Ed Tech | News
1:1 Computing Programs on the Rise with Netbooks Leading Adoption
iPads and netbooks are beginning to make significant inroads into K-12 education. According to the results of an ed tech survey released Monday by the National School Boards Association, 16 percent of schools that have 1:1 computing initiatives are incorporating iPads into their programs, while more than twice that number--35 percent--indicated they're incorporating netbooks into the mix.
The survey indicated that, overall, 37 percent of districts have already launched 1:1 computing initiatives in their schools. In addition to iPads and netbooks, 28 percent said they're incorporating traditional laptops in their programs. A fairly surprising 22 percent indicated they're "leveraging students' personal devices by allowing them to access the school network, a trend that is likely to increase in the years to come," according to NSBA.
NSBA's survey was released to coincide with the Technology + Learning conference, which is getting underway Tuesday in Phoenix. More than 200 education technology professionals participated in the survey, all of whom will be attending the conference, according to NSBA. Respondents addressed education technology issues in a wide range of categories, from security to social networking.
Among the major findings, a vast majority of respondents said education technology has increased opportunities for learning for their students (96 percent) and increased student engagement (93 percent). Half said educational technology has helped ELL students, and 60 percent said classroom technologies have provided increased learning opportunities for students in special education classes.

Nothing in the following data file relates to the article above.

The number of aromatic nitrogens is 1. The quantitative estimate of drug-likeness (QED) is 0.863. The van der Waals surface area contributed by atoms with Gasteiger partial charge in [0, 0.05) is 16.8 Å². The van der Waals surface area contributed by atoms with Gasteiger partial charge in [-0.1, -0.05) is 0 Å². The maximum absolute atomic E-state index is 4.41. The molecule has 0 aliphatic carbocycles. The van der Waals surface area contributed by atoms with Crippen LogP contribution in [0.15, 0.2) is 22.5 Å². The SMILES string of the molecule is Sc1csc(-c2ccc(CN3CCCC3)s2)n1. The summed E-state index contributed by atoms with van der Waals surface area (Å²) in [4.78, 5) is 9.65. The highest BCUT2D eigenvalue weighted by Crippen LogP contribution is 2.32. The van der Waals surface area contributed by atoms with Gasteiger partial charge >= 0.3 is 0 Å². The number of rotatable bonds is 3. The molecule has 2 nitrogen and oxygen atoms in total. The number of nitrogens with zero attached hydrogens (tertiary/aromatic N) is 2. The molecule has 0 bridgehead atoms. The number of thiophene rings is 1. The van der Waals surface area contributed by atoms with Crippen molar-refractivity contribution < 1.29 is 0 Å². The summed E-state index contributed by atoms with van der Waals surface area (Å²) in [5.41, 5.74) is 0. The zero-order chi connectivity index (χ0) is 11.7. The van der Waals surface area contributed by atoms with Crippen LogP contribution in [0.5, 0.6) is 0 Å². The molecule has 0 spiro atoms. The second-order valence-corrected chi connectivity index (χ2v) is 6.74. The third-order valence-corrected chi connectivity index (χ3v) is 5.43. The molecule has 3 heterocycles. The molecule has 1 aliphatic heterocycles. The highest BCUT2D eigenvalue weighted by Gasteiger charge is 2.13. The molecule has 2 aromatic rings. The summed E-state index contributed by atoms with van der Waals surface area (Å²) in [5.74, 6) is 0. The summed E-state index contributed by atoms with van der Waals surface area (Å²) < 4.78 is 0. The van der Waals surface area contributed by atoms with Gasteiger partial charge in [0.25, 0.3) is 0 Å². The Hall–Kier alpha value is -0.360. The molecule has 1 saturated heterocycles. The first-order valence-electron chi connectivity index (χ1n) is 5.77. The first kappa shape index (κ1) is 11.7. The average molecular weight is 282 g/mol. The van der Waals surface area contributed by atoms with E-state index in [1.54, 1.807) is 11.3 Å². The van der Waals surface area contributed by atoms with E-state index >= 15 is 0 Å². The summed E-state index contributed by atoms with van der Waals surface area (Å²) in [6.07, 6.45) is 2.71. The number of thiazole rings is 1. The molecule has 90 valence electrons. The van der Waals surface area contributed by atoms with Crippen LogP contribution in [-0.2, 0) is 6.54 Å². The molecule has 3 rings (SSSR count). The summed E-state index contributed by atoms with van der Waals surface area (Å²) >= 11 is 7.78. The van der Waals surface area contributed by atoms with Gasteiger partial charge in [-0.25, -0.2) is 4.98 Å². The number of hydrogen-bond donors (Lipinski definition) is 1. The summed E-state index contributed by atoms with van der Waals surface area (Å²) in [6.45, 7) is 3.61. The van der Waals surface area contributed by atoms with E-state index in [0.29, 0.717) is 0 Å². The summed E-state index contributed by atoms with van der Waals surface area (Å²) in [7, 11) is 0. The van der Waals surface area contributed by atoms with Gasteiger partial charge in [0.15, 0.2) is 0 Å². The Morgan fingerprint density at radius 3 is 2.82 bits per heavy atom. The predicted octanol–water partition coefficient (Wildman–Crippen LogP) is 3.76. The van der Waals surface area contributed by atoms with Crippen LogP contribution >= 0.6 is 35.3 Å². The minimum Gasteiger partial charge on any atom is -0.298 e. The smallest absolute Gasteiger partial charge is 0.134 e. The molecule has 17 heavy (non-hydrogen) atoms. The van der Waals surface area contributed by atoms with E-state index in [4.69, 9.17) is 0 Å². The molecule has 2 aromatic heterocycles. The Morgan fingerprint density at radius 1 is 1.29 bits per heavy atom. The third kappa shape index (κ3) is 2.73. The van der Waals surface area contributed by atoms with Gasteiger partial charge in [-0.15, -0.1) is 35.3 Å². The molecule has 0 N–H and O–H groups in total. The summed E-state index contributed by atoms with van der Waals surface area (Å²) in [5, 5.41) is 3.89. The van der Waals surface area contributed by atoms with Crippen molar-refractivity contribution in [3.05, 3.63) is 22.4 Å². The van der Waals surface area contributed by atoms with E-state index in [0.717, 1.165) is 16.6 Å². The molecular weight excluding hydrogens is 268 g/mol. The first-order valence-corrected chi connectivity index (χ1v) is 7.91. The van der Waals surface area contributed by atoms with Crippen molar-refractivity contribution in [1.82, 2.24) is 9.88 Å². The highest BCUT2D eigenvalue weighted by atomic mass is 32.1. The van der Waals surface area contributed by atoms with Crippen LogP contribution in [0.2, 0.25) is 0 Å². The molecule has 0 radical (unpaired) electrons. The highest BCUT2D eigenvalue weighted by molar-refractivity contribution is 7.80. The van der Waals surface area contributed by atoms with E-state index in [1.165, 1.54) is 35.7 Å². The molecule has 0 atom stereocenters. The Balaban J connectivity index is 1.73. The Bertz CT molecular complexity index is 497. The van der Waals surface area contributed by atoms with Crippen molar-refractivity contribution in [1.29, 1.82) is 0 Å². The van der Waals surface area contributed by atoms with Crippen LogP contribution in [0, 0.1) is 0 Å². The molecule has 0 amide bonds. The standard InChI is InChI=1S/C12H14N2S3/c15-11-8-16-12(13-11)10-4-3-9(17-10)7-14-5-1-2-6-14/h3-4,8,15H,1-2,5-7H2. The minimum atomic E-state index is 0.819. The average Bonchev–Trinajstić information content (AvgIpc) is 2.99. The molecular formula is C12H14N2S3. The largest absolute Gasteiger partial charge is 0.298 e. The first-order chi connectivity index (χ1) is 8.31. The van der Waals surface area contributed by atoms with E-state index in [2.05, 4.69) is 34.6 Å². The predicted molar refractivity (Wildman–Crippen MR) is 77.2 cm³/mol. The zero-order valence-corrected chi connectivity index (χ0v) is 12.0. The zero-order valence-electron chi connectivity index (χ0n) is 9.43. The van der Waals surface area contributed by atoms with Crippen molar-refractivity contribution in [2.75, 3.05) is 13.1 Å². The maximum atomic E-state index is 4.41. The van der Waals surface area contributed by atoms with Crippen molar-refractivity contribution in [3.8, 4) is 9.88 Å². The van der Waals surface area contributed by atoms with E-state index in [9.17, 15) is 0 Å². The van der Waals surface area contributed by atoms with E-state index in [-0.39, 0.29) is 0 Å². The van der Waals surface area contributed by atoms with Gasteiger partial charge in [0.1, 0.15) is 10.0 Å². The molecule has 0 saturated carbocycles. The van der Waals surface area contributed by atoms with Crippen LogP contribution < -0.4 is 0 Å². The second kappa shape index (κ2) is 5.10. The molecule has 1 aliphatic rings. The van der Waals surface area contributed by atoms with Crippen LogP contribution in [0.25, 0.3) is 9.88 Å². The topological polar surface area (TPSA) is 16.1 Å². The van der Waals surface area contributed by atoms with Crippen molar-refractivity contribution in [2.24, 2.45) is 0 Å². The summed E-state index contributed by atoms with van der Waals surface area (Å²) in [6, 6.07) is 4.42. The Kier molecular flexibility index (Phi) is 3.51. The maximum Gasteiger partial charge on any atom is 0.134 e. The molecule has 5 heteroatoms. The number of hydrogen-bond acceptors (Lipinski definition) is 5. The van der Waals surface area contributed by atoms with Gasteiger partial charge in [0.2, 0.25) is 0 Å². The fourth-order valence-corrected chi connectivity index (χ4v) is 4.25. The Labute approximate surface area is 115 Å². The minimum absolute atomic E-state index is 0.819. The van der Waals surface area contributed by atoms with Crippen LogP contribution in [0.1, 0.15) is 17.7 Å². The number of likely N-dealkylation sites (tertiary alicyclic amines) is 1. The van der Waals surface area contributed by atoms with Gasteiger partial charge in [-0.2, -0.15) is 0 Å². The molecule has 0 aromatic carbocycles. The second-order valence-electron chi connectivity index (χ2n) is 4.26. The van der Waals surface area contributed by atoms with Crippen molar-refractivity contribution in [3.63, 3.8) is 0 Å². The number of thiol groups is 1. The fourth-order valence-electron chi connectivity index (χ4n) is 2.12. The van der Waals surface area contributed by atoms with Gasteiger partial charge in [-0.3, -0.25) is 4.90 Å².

Assessing 21st century skills is considered by more than 35 percent of respondents to be the "top education priority" that needs to be addressed by the federal government. (Forty-three percent aid they have already created new assessments that "incorporate such skills as problem-solving, teamwork, and critical thinking," NSBA reported.)
Some of the other findings included:
- 24 percent said traditional textbooks could be dropped "since students find them boring and prefer electronic resources," while only 7 percent said traditional textbooks were necessary "because educators do not have the time or skills to create their own materials";
- 70 percent ranked the federal E-Rate program as at least somewhat important for helping their institutions achieve technology goals;
- 35 percent reported having district-sanctioned Facebook pages; and
- 47 percent said helping teachers learn to use technology effectively is the greatest ed tech-related challenge currently facing their district.
In addition, 57 percent said the have created bullying policies specifically addressing online activities, while 34 percent said their existing policies already address the kinds of activities that could occur online.
Further information about the survey can be found here. The full survey results can be accessed online here.